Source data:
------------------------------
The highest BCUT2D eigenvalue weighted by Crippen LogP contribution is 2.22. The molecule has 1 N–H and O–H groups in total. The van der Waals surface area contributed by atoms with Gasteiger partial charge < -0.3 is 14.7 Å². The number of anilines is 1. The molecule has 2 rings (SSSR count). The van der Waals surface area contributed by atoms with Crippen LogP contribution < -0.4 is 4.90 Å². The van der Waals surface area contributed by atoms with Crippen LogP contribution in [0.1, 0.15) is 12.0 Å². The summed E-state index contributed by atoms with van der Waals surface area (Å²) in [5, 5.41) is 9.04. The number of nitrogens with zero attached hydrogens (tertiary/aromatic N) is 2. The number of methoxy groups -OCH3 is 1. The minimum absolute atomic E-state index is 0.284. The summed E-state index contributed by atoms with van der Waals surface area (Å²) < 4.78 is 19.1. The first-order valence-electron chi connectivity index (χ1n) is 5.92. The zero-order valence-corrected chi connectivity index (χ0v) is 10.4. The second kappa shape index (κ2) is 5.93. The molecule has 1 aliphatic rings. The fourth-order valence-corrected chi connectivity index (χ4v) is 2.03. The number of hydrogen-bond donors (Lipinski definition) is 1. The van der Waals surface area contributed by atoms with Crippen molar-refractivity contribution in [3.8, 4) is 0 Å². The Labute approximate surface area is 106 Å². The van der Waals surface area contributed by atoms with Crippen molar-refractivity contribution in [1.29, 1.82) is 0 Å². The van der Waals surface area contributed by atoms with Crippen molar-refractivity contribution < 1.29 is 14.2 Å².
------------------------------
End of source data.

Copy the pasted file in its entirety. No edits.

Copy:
The highest BCUT2D eigenvalue weighted by Crippen LogP contribution is 2.22. The molecule has 1 N–H and O–H groups in total. The van der Waals surface area contributed by atoms with Gasteiger partial charge < -0.3 is 14.7 Å². The number of anilines is 1. The molecule has 2 rings (SSSR count). The van der Waals surface area contributed by atoms with Crippen LogP contribution < -0.4 is 4.90 Å². The van der Waals surface area contributed by atoms with Crippen LogP contribution in [0.1, 0.15) is 12.0 Å². The summed E-state index contributed by atoms with van der Waals surface area (Å²) in [5, 5.41) is 9.04. The number of nitrogens with zero attached hydrogens (tertiary/aromatic N) is 2. The number of methoxy groups -OCH3 is 1. The minimum absolute atomic E-state index is 0.284. The summed E-state index contributed by atoms with van der Waals surface area (Å²) < 4.78 is 19.1. The first-order valence-electron chi connectivity index (χ1n) is 5.92. The zero-order valence-corrected chi connectivity index (χ0v) is 10.4. The second kappa shape index (κ2) is 5.93. The molecule has 1 aliphatic rings. The fourth-order valence-corrected chi connectivity index (χ4v) is 2.03. The number of hydrogen-bond donors (Lipinski definition) is 1. The van der Waals surface area contributed by atoms with Crippen molar-refractivity contribution in [3.8, 4) is 0 Å². The Labute approximate surface area is 106 Å². The van der Waals surface area contributed by atoms with Crippen molar-refractivity contribution in [1.29, 1.82) is 0 Å². The van der Waals surface area contributed by atoms with Crippen molar-refractivity contribution < 1.29 is 14.2 Å².